I actually got rid of the first R1 because I had a better rifle. At the same time she gave me the R1, Edith also gave me a used HW77K carbine that someone had tuned to perfection. It was heavier than the R1, but it didn’t recoil and the accuracy was stunning — especially with my new artillery hold. For a couple years, I continued in that direction. Then the airgun magazine I just subscribed to went belly up, and I was suddenly cut off from a hobby I was growing to enjoy.
Edith suggested that I write an airgun newsletter of my own; and when I told her I didn’t know anything about airguns, she asked me to write the titles of the articles I thought I could write. Three legal tablet sheets later, I had enough titles for the first two years of a newsletter — and The Airgun Letter was born.
A year into the newsletter, Edith and I were talking about things I could write and a thought dawned on me. We could buy a Beeman R1 and test it from brand new through the first thousand shots — the same thing any owner would do. Then I could tune it several ways and write even more articles. I could examine the Rekord trigger and mount a scope. In short, I could do all the things any airgunner would do with a new air rifle, only I could also write about it and photograph things as I went. The newsletter would virtually write itself!
This time, I resolved not to make the same mistake as before in buying the wrong caliber. The R1 is best-suited to a .22-caliber pellet because of its power, so that’s what we got — a brand new Beeman R1 in .22 caliber to test and write about. My writing career suddenly became much easier and more fun at the same time.
The rifle arrived, and I tested and recorded it throughout the 1,000-shot break-in. Then, at a thousand shots, I started to disassemble the rifle for a lube-tune when I discovered that one of the stock anchor flanges that the forearm screws attach to was broken off the spring tube. The rifle had to be returned to Beeman!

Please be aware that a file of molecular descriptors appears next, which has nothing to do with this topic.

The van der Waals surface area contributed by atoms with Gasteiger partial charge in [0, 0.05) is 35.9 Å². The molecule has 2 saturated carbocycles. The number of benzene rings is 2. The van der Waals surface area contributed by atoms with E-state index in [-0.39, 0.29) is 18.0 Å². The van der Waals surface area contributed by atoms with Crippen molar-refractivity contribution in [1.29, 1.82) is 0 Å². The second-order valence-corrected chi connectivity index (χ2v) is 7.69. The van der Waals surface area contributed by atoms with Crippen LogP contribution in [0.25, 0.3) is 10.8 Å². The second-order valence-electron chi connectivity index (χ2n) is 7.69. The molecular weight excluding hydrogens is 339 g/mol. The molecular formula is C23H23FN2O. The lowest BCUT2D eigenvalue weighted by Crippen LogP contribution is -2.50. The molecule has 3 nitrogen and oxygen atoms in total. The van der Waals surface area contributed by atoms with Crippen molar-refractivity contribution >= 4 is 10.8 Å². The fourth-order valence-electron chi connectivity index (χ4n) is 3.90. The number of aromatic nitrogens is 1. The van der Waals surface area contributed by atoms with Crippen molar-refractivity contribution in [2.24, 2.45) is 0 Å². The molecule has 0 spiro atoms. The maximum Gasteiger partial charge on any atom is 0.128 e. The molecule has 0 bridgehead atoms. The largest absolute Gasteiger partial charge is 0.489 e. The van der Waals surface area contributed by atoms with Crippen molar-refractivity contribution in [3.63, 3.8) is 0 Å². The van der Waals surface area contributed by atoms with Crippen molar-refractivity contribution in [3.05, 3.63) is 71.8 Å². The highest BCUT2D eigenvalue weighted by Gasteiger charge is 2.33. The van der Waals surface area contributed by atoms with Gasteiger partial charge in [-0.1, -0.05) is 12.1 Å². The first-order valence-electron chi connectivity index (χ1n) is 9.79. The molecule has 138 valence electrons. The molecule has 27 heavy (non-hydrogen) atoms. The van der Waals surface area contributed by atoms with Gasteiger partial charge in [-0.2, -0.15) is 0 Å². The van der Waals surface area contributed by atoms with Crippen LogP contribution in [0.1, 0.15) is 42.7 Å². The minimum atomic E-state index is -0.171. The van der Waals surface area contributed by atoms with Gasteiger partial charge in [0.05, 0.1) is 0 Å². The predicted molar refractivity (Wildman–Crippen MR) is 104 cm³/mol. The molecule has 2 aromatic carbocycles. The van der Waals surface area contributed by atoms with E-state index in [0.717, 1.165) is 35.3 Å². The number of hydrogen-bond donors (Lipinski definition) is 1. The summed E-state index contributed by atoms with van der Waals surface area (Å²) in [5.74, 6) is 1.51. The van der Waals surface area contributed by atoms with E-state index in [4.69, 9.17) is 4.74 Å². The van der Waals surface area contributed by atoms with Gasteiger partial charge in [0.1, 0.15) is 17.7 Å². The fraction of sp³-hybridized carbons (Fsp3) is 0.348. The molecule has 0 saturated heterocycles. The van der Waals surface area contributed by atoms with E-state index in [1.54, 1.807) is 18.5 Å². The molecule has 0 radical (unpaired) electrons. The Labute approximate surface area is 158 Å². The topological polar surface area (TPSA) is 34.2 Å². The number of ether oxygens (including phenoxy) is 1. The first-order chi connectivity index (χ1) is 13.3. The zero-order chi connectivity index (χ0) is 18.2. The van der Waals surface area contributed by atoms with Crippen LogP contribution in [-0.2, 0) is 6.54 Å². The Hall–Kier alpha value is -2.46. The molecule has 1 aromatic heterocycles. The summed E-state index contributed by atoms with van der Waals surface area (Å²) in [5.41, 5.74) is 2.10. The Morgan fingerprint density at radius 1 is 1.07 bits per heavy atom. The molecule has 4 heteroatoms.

The rifle went back and Beeman welded the flange back on the tube. That didn’t bother me. But they also gave the rifle a moly tune, since all lubricant had to be removed for the welding. I was crushed! My test control had been destroyed by an act of kindness and generosity! When I talked to Don Walker at Beeman and explained what I was doing, he reluctantly agreed to send another new rifle. So the gun that I am reporting on today is that second .22-caliber Beeman R1.
It was fired and tested for another thousand shots, and I now had two new guns that had gone through the same break-in. That made the report, titled R1 Homebrew, all the more interesting. When the number of newsletter installments grew to nine, I knew I could write a book and that’s where the R1 book came from.
Well, that’s enough of the history of this rifle for now. What kind of air rifle is the Beeman R1? First of all, it got the name Supermagnum from the fact that it was the first spring rifle to break the thousand foot-per-second barrier in .177 caliber. It was initially advertised at 940 f.p.s. in .177 caliber, but within months that climbed to an even 1,000 f.p.s. Then Beeman came out with a special Laser tune that took the rifle up to 1,100 f.p.s. — a seemingly untouchable velocity. It could actually shoot lead pellets faster than the speed of sound!
When it was new, the R1 was considered a massive air rifle. Weighing nearly 9 lbs. and over 45 inches long, it was larger and heavier than most centerfire rifles. Today, we’re overwhelmed with magnum air rifles and these dimensions don’t seem so large — but they still come as a shock to anyone who’s never experienced a magnum spring rifle! In fact, I worry that we lose a lot of new potential airgunners who, upon experiencing one of these monsters for the first time, decide to do something else for recreation.